Call a lawyer for advice on how to fill out the form Answer. Even if a lawyer cannot represent you in court, s/he may be able to help you fill out the form Answer. A sample of the form Answer is shown below.
Repair Problems – In the resource ‘Getting the Landlord to Make Repairs’ you will find a list of repairs that a landlord should make. If your landlord did not make repairs, you should check the first blank on the form Answer and describe the needs for repair. Also, indicate how and when you told the landlord about the needs for repair.
You should be prepared to prove damages that equal or are larger than the rent that you owe. You must testify about how much less your place was worth each month because your landlord refused to make repairs. For example, if you rented a four room apartment for $400 per month but a leak in the roof prevented your use of one room for 3 months, you might testify that the apartment was worth 25% less or $100 less per month because you could not use 1 of 4 rooms. In addition, you should describe any damages caused to furniture or clothing and the costs for repairing or replacing the property. Remember the one-year limitation to file this kind of case.
Retaliation Defense – If your landlord retaliated by serving a 30-day or 10-day no-cause termination notice after:
you complained about the need for repair,
testified against the landlord,
joined a tenants union, or
engaged in other protected activity,
you may check the second blank on the form Answer to allege retaliation. See the resource ‘Retaliation by a Landlord’ on this website for more information.
Domestic Violence, Dating Violence, Stalking, or Sexual Defense Notice – If your landlord gave you a for-cause termination notice for a violation of the rental agreement that was caused by an incident of domestic violence, dating violence, stalking, or sexual assault where you or another member of your household was the victim, you may use this defense. You may also use this defense to a no-cause termination notice if you believe that your landlord gave you this notice because you or a household member is a victim of domestic violence, dating violence, stalking, or sexual assault or because of an incident of domestic violence, dating violence, stalking, or sexual assault. If your landlord can convince the judge that s/he had a lawful non-discriminatory reason for giving you a no-cause notice, you may not be able to win. See the resource ‘Discrimination Against Tenants’ fon this website or more information.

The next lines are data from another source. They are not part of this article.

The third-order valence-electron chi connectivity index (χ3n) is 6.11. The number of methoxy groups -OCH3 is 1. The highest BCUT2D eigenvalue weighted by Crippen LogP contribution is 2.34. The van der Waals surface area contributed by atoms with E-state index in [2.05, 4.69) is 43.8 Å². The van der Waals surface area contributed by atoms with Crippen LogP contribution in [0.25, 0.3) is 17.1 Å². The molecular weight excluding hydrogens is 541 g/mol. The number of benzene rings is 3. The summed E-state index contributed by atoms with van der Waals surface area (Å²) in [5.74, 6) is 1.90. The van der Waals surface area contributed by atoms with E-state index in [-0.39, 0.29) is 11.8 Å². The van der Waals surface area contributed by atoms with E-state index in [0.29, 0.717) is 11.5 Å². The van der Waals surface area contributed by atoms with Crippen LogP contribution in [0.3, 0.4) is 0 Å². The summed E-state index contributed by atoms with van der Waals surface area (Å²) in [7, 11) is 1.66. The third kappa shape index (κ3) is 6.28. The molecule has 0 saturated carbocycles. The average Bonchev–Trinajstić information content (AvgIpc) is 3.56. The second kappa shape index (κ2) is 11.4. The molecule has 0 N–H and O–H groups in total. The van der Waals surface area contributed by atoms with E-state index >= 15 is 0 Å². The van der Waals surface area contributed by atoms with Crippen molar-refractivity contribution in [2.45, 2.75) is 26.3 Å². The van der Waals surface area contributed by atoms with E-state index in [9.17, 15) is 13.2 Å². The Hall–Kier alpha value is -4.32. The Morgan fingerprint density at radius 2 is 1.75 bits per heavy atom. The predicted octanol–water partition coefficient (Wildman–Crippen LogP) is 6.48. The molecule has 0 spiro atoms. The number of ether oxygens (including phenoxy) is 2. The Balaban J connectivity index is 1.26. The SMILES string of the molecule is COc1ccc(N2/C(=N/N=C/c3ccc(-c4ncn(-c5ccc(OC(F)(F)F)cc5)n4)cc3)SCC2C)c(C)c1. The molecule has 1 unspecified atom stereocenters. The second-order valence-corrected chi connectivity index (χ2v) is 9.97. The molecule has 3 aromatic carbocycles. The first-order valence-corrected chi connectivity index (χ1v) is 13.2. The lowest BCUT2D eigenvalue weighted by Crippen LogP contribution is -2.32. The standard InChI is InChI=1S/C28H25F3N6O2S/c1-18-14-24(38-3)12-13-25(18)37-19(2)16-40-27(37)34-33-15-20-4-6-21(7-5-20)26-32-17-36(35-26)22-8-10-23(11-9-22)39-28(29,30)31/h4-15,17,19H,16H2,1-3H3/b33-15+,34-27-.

Notice Defense – If your landlord did not use the right type of notice, did not give it to you the right way, or did not give it at the right time (including 3 extra days for mailing), you should check the third blank on the form Answer indicating that the notice is wrong. See the questions ‘What does a landlord have to do to evict me?’ and ‘What kinds of termination notices can a landlord give me?’ in the resource ‘Eviction’ for more information on notices.
Other Defenses – There is also a fourth line listed on the form answer called “Other Defenses.” This is the line to check and the space to fill in when the landlord’s complaint is not true.
For example, you might write the following: “I paid my June rent in full on June 1, and I have a receipt,” “I offered to pay June rent on June 9, during the 72-hour eviction notice period and the landlord refused to accept it,” or “The dog in question was moved out during the 10-day eviction notice period and has not returned.”
Other types of “Other Defenses” are:
Remedy/Cure If your landlord gave you a for-cause notice and you fixed the problem within the time allowed in the notice, you should write in the word “Remedy” or “Cure” under “Other Defenses.” See the question ‘What kinds of termination notices can a landlord give me?’ about For-Cause Notices, in the ‘Eviction’ resource.
Waiver – If your landlord accepted part of the rent after rent was past due, you should write in the word “waiver” under “Other Defenses” and describe the date and amount paid. For example, you could write, “Waiver—I paid $50 to the landlord for rent on June 2.” See the questions ‘Can I be evicted for nonpayment if I paid part of the rent this month?’ and ‘Can I be evicted if I have paid my rent?’ in the resource ‘Eviction’ for more information on waivers.
Discrimination – If the notice or eviction is discriminatory, you should write the word “discrimination” under “Other Defenses” and describe what happened. See the resource ‘Discrimination Against Tenants’ for more information on discrimination.
Utility shut off or lock out – If the landlord changed the locks, removed your things, shut off the water, heat, or electricity or took other out of court action to force you to move, describe the action under “Other Defenses” and ask for twice the actual damages or two months’ rent, whichever is more. Talk to a lawyer. See the question ‘What can I do if I am locked out or my utilities are shut off by my landlord?’ in the resource ‘Eviction’ for more information.
Unlawful entry – If the landlord or someone working for the landlord came into your home without your permission or without a 24-hour notice in advance (except for an emergency or to complete repairs initiated within seven days after you asked for repairs in writing) you may claim at least one month’s rent as a penalty for each unlawful entry. Write down the date and name of the person who entered under “Other Defenses.” For example, you may write “Unlawful entry by the resident manager, John Doe, on May 14.” See the question ‘Does my landlord have a right to enter the rented space?’ in the resource ‘Entering Your Rented Space’ for more information.